hectare of food fields and several dozen ares of fruit trees (Tchala-Abina
The students tried to operate as agricultural agents or
rural delegates to provide technical information and motivate the farmers to
adopt their innovations. There was intensive work on ten topics: production
problems and increasing yields of cocoa, food crops (tubers and grains), fruits,
vegetables, bananas and plantains, swine, poultry and fishing; and infrastruc-
tural problems concerned with village roads and water supply, and formation
of a cooperative.
Studies were carried out during the first three years
of the intervention program. The first report on the project (Tchala-Abina
1974) notes that nearly all of the target population had adopted some of the
food production techniques that were recommended. A second report (Van Gils
1978) noted that they had abandoned many practices because of the high costs
in relation to returns. The Cornell Report argues that ENSA's extension
training effort "was substantially undercut by the structure of food prices.
(The lack of success may also be attributed in part to the attempt to intro-
duce monoculture)" (1979:62). The Report also notes that this project was one
of the few extension projects to address the issue of women farmers effectively.
The program did not focus on women specifically, but a clear attempt was made
to assure that all benefitted and students worked with the entire village.
Tchala-Abina (1980) considers the final Impact of the
project in terms of carrying out long lasting technical assistance to the
farmer as being minimal, a "half success." Most of the recommendations the
students and faculty made were not adhered to in the long run with exception
of poultry breeding. He cited some reasons for failure and it is useful to
discuss them in some detail here as they directly address the direct impact
of UCA programs on small holders. The reasons the peasants gave for rejecting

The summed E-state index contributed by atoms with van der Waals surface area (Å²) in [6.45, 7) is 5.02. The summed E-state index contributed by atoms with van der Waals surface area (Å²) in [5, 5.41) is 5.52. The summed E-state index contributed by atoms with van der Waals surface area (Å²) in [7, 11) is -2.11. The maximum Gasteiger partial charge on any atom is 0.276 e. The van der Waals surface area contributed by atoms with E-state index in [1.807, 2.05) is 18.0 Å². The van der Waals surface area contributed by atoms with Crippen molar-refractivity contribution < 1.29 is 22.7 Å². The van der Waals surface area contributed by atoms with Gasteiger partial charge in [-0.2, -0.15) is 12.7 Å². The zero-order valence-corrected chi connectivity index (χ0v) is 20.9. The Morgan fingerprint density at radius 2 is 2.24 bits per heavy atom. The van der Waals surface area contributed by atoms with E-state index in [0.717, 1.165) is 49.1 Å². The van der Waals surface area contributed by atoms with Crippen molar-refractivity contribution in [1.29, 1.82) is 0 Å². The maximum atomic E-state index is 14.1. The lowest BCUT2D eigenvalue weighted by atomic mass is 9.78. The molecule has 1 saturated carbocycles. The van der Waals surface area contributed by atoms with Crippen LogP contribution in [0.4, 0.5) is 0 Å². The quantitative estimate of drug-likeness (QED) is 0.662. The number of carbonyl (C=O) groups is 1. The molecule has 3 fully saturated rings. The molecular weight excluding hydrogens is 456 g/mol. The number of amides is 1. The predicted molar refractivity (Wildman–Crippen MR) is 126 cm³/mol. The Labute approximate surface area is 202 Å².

1) The difficulties the new methods presented--in particular
farmers disliked row cultivation. They cited fatigue, old
age and health problems as interfering with adoption of
2) They experienced the opposition of their neighbors.
3) They lacked money to purchase the necessary materials.
4) The cultivation of cassava was not integrated into the
-5) They thought the new methods were unnecessary, were
against fertilizers ("they burn the soil") and feared
risk due to uncertainty of the new methods.
The interventionists came to the conclusion that the
partial failure of the program was due also to lack of logistical, technical
and economic support. In terms of technical support, none of the recommenda-
tions made were based on research carried out in the area. According to
Tchala-Abina, recommendations were taken from general agronomy and specialized
agriculture courses, research in the school garden and an experimental program
on fertilizers carried out by FAD. Some of the technical advice was not applic-
able to the particular type of ecology found in the zone.
Although a number of problems concerning plant protection
were delineated, they could not be solved as ENSA's specialists were not always
available and multidisciplinary links were not well established. This was
partly because of the small size of ENSA faculty who had their own interests
and could not solve the zone's problems. Lack of economic support put serious
constraints on the intervention. ENSA could not supply the farmers with credit,
inputs or marketing boards. The peasants had to take it upon themselves to
sell their produce in nearby urban markets.
One conclusion that Tchala-Abina draws is that the train-
ing of students was of much pedagogical significance but that such programs
have difficulty in increasing small holder production and upgrading their
standards of living. He argues that such objectives would become possible if
UCA's interventionism were built on the model of a development agency which
could provide specialists and financial support. He suggests that by working
through an agency, the students and faculty could contribute their knowledge
and skills without taking the whole responsibility for the diffusion of inno-
vations. Along these lines, the project might be started by UCA and USAID
and then continue in conjunction with parastatal organizations in order to
assure funds on a long-term basis.
b. Division of Rural Pedagogy
In 1970, the MOA decided to house a unit in the University
which would prepare curricula and training for MOA technical schools. The
basis of this decision was that ENSA was concerned with national agricultural
education, and provided a scholarly atmosphere for developing curricula.
Between 1970 and 1975, the Division prepared curricula for the schools and
teaching materials (posters, pamphlets, audio-visuals) for teachers. It
also was involved in the training of teachers at technical schools and ENSA.
Its primary method was to video-tape the teacher in the classroom situations
and then analyze the teaching in terms of "style." It helped individual
teachers and professors prepare slides and classroom materials. Funds for
these activities were provided by the Bureau Pour le D6veloppement de la
Production Agricole (Parrot and Bauchau, 1973-74, 1974-75). The Division